END-TO-END SPEECH RECOGNITION WITH WORD-BASED RNN LANGUAGE MODELS

End-to-End Speech Recognition With Word-Based Rnn Language Models

Abstract

This paper investigates the impact of word-based RNN language models (RNN-LMs) on the performance of end-to-end automatic speech recognition (ASR). In our prior work, we have proposed a multi-level LM, in which character-based and word-based RNN-LMs are combined in hybrid CTC/attention-based ASR. Although this multi-level approach achieves significant error reduction in the Wall Street Journal (WSJ) task, two different LMs need to be trained and used for decoding, which increase the computational cost and memory usage. In this paper, we further propose a novel word-based RNN-LM, which allows us to decode with only the word-based LM, where it provides look-ahead word probabilities to predict next characters instead of the character-based LM, leading competitive accuracy with less computation compared to the multi-level LM. We demonstrate the efficacy of the word-based RNN-LMs using a larger corpus, LibriSpeech, in addition to WSJ we used in the prior work. Furthermore, we show that the proposed model achieves 5.1 %WER for WSJ Eval’92 test set when the vocabulary size is increased, which is the best WER reported for end-to-end ASR systems on this benchmark.

END-TO-END SPEECH RECOGNITION WITH WORD-BASED RNN LANGUAGE MODELS

Takaaki Hori, Jaejin Cho, Shinji Watanabe
Mitsubishi Electric Research Laboratories (MERL)
Center for Language and Speech Processing, Johns Hopkins University
thori@merl.com, {jcho52, shinjiw}@jhu.edu


Index Terms—  End-to-end speech recognition, language modeling, decoding, connectionist temporal classification, attention decoder

1 Introduction

Automatic speech recognition (ASR) is currently a mature set of widely-deployed technologies that enable successful user interface applications such as voice search [1]. However, current systems lean heavily on the scaffolding of complicated legacy architectures that grew up around traditional techniques, including hidden Markov models (HMMs), Gaussian mixture models (GMMs), hybrid HMM/deep neural network (DNN) systems, and sequence discriminative training methods [2]. These systems also require hand-made pronunciation dictionaries based on linguistic assumptions, extra training steps to derive context-dependent phonetic models, and text preprocessing such as tokenization for languages without explicit word boundaries. Consequently, it is quite difficult for non-experts to develop ASR systems for new applications, especially for new languages.

End-to-end ASR has the goal of simplifying the above module-based architecture into a single-network architecture within a deep learning framework, in order to address these issues. End-to-end ASR methods typically rely only on paired acoustic and language data without linguistic knowledge, and train the model with a single algorithm. Therefore, the approach makes it feasible to build ASR systems without expert knowledge. There are several types of end-to-end architecture for ASR such as connectionist temporal classification (CTC) [3], recurrent neural network (RNN) transducer [4], attention-based encoder decoder [5], and their hybrid models [6, 7].

Recently, the use of external language models has shown significant improvement of accuracy in neural machine translation [8] and end-to-end ASR [9, 10]. This approach is called shallow fusion, where the decoder network is combined with an external language model in log probability domain for decoding. In our previous work [9], we have shown the impact of recurrent neural network language models (RNN-LMs) in Japanese and Mandarin Chinese tasks, reaching a comparable or higher accuracy to those of state-of-the-art DNN/HMM systems. Since the Japanese and Chinese systems were designed to output character sequences, the RNN-LM was also designed as a character-based LM, and effectively combined with the decoder network to jointly predict the next character.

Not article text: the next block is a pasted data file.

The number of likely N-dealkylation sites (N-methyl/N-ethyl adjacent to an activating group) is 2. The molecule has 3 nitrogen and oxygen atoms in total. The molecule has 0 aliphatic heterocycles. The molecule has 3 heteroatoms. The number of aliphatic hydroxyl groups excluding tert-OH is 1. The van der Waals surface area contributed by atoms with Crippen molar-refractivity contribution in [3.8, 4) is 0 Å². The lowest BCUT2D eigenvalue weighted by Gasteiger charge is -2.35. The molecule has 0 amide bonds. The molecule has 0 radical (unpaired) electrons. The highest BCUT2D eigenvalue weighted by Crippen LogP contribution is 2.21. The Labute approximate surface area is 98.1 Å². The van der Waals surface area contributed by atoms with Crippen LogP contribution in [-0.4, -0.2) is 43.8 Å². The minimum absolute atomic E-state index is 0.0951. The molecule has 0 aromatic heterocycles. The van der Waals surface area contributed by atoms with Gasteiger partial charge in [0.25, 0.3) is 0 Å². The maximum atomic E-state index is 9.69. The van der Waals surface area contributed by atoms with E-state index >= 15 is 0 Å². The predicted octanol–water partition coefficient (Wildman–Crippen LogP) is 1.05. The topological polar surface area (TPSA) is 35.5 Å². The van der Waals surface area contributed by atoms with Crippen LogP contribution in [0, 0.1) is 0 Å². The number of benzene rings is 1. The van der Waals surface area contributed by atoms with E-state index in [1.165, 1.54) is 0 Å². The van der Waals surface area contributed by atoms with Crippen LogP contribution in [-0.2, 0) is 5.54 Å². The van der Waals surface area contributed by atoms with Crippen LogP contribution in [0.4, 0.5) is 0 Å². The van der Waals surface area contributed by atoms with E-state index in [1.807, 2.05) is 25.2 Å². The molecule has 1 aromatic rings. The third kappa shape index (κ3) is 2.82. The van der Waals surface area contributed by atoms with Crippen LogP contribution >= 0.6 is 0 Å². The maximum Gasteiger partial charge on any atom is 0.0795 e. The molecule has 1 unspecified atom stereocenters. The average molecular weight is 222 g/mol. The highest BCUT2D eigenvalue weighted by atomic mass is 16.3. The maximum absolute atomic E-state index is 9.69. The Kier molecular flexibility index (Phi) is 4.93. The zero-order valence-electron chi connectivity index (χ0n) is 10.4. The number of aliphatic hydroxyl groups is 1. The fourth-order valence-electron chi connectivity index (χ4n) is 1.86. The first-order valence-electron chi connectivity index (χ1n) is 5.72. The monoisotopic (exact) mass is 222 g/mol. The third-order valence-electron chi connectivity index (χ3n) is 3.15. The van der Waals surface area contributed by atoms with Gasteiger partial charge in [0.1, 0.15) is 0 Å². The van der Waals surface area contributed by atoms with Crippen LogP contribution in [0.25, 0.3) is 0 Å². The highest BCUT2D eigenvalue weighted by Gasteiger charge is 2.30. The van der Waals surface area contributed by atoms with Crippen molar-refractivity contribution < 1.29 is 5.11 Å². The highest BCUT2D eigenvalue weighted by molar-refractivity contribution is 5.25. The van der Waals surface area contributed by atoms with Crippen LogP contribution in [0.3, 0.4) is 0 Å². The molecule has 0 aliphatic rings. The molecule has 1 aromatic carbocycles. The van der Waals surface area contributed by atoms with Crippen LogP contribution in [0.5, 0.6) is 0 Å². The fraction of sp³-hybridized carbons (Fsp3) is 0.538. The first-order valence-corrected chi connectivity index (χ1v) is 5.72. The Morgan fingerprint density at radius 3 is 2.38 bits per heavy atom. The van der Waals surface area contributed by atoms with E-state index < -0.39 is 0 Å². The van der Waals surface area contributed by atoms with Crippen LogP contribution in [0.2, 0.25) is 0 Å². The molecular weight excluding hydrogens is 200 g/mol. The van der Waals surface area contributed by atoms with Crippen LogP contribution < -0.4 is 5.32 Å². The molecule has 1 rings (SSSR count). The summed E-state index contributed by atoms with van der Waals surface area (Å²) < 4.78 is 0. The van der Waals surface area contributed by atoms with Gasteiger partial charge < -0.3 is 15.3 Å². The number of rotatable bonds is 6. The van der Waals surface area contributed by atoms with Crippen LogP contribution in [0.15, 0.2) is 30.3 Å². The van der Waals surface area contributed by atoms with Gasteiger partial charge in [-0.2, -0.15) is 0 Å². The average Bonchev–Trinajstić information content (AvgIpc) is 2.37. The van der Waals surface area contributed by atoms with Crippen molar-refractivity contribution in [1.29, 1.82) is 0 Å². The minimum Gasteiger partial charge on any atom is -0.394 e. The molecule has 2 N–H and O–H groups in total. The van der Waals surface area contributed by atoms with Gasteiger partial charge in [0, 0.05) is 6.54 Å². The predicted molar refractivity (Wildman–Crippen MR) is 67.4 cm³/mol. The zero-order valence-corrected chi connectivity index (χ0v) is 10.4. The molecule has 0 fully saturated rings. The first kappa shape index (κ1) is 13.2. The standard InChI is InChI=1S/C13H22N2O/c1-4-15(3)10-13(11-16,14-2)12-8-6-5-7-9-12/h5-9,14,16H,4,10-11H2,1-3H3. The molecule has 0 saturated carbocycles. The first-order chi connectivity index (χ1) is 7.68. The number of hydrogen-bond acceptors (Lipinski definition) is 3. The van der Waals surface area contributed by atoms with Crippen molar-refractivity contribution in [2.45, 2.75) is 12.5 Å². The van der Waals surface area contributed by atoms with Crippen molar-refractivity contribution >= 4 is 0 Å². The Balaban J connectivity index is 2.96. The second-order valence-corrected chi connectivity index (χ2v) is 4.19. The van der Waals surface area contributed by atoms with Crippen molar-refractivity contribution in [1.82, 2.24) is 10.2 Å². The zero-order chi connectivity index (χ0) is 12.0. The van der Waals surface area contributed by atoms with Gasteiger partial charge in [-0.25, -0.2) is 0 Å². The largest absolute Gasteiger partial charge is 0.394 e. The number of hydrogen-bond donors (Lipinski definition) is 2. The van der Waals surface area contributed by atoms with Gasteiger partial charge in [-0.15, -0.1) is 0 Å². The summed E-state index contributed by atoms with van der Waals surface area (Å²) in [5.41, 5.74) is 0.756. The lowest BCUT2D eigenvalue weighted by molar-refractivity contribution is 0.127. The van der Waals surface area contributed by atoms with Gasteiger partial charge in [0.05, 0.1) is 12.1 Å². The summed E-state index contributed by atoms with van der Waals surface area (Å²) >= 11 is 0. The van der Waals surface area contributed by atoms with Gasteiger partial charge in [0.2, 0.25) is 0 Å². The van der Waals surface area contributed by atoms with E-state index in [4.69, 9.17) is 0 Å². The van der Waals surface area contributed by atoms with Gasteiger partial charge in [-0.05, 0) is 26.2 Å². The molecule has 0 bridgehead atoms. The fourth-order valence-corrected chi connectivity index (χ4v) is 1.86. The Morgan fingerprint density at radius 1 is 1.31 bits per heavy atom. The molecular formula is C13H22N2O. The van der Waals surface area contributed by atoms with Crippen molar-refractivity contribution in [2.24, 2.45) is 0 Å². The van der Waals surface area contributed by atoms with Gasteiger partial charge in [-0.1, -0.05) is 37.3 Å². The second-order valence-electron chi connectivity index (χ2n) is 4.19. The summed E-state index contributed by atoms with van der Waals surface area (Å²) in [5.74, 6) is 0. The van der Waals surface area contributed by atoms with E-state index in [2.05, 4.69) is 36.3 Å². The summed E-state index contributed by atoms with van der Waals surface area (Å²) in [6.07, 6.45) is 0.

A character-based architecture achieves high-accuracy ASR for languages with a large set of characters such as Japanese and Chinese. It also enables open vocabulary ASR, in contrast to word-based architectures, which suffer from the out-of-vocabulary (OOV) problem. However, the character-based LMs generally under-perform relative to word LMs for languages with a phonogram alphabet using fewer distinct characters, such as English, because of the difficulty of modeling linguistic constraints across long sequences of characters. Actually, English sentences are much longer than Japanese and Chinese sentences in the length of character sequence. To overcome this problem, we have further extended end-to-end ASR decoding with LMs at both the character and word levels [11]. During the beam search decoding, Hypotheses are first scored with the character-based LM until a word boundary is encountered. Known words are then re-scored using the word-based LM, while the character-based LM provides for out-of-vocabulary scores. This approach exploits the benefits of both character and word level architectures, and enables high-accuracy open-vocabulary end-to-end ASR.

More specifically, the character-based LM yields the following benefits in the decoding process with the word-based LM:

  1. Character-based LM can help correct hypotheses survive until they are rescored at word boundaries during the beam search. Before the hypothesis reaches the boundary, the identity of the last word is unknown and its word probability cannot be applied. Hence, good character-level prediction is important to avoid pruning errors for hypotheses within a word.